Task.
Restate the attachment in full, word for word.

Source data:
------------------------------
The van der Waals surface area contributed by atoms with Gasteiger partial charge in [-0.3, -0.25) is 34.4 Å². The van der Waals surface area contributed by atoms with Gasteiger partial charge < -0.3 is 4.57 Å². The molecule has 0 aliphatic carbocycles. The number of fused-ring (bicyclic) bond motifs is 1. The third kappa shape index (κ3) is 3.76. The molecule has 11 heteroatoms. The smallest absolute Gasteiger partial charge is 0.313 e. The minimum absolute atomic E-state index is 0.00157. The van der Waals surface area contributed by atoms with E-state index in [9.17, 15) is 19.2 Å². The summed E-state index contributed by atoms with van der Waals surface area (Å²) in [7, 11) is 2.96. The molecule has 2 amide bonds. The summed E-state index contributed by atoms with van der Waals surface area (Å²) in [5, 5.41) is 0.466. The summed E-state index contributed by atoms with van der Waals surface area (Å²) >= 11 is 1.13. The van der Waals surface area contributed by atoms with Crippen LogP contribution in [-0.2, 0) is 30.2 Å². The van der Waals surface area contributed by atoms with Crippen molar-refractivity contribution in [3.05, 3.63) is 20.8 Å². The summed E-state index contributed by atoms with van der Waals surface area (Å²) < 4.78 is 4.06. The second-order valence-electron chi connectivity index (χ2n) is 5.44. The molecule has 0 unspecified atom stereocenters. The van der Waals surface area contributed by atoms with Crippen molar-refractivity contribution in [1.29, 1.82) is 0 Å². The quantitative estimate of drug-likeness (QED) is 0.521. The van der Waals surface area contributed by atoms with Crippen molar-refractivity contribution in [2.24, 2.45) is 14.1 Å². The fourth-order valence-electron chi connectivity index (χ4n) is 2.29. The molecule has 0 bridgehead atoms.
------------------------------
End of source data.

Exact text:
The van der Waals surface area contributed by atoms with Gasteiger partial charge in [-0.3, -0.25) is 34.4 Å². The van der Waals surface area contributed by atoms with Gasteiger partial charge < -0.3 is 4.57 Å². The molecule has 0 aliphatic carbocycles. The number of fused-ring (bicyclic) bond motifs is 1. The third kappa shape index (κ3) is 3.76. The molecule has 11 heteroatoms. The smallest absolute Gasteiger partial charge is 0.313 e. The minimum absolute atomic E-state index is 0.00157. The van der Waals surface area contributed by atoms with E-state index in [9.17, 15) is 19.2 Å². The summed E-state index contributed by atoms with van der Waals surface area (Å²) in [7, 11) is 2.96. The molecule has 2 amide bonds. The summed E-state index contributed by atoms with van der Waals surface area (Å²) in [5, 5.41) is 0.466. The summed E-state index contributed by atoms with van der Waals surface area (Å²) >= 11 is 1.13. The van der Waals surface area contributed by atoms with Crippen LogP contribution in [-0.2, 0) is 30.2 Å². The van der Waals surface area contributed by atoms with Crippen molar-refractivity contribution in [3.05, 3.63) is 20.8 Å². The summed E-state index contributed by atoms with van der Waals surface area (Å²) < 4.78 is 4.06. The second-order valence-electron chi connectivity index (χ2n) is 5.44. The molecule has 0 unspecified atom stereocenters. The van der Waals surface area contributed by atoms with Crippen molar-refractivity contribution in [1.29, 1.82) is 0 Å². The quantitative estimate of drug-likeness (QED) is 0.521. The van der Waals surface area contributed by atoms with Crippen molar-refractivity contribution in [2.24, 2.45) is 14.1 Å². The fourth-order valence-electron chi connectivity index (χ4n) is 2.29. The molecule has 0 bridgehead atoms.